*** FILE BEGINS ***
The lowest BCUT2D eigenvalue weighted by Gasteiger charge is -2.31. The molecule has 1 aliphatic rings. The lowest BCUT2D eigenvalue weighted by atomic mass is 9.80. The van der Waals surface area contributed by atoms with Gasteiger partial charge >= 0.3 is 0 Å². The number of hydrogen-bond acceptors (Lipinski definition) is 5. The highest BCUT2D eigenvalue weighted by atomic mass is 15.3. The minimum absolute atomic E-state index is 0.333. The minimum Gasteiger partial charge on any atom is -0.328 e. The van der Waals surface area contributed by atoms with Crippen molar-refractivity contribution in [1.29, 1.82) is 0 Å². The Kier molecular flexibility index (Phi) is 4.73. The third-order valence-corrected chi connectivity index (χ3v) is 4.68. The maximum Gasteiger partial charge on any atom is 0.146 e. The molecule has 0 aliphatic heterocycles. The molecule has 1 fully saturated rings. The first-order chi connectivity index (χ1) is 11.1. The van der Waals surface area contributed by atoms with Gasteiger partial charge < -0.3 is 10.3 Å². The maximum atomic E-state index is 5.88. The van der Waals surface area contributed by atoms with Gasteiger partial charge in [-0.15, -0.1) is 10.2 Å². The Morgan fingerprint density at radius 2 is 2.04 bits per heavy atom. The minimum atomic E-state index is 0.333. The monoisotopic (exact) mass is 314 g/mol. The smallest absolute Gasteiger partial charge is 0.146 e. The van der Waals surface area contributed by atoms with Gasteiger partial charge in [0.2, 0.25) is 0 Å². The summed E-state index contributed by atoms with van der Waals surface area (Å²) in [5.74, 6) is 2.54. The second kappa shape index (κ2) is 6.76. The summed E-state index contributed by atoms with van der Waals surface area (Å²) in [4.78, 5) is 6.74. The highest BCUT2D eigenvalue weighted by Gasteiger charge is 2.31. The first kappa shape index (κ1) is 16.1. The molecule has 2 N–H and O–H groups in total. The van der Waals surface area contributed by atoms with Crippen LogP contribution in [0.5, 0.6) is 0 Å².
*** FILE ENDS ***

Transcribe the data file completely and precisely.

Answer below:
The lowest BCUT2D eigenvalue weighted by Gasteiger charge is -2.31. The molecule has 1 aliphatic rings. The lowest BCUT2D eigenvalue weighted by atomic mass is 9.80. The van der Waals surface area contributed by atoms with Gasteiger partial charge >= 0.3 is 0 Å². The number of hydrogen-bond acceptors (Lipinski definition) is 5. The highest BCUT2D eigenvalue weighted by atomic mass is 15.3. The minimum absolute atomic E-state index is 0.333. The minimum Gasteiger partial charge on any atom is -0.328 e. The van der Waals surface area contributed by atoms with Crippen molar-refractivity contribution in [1.29, 1.82) is 0 Å². The Kier molecular flexibility index (Phi) is 4.73. The third-order valence-corrected chi connectivity index (χ3v) is 4.68. The maximum Gasteiger partial charge on any atom is 0.146 e. The molecule has 0 aliphatic heterocycles. The molecule has 1 fully saturated rings. The first-order chi connectivity index (χ1) is 11.1. The van der Waals surface area contributed by atoms with Gasteiger partial charge < -0.3 is 10.3 Å². The maximum atomic E-state index is 5.88. The van der Waals surface area contributed by atoms with Gasteiger partial charge in [-0.15, -0.1) is 10.2 Å². The Morgan fingerprint density at radius 2 is 2.04 bits per heavy atom. The minimum atomic E-state index is 0.333. The monoisotopic (exact) mass is 314 g/mol. The smallest absolute Gasteiger partial charge is 0.146 e. The van der Waals surface area contributed by atoms with Gasteiger partial charge in [0.2, 0.25) is 0 Å². The summed E-state index contributed by atoms with van der Waals surface area (Å²) in [5.74, 6) is 2.54. The second kappa shape index (κ2) is 6.76. The summed E-state index contributed by atoms with van der Waals surface area (Å²) in [4.78, 5) is 6.74. The highest BCUT2D eigenvalue weighted by Gasteiger charge is 2.31. The first kappa shape index (κ1) is 16.1. The molecule has 2 N–H and O–H groups in total. The van der Waals surface area contributed by atoms with Crippen LogP contribution in [0.5, 0.6) is 0 Å².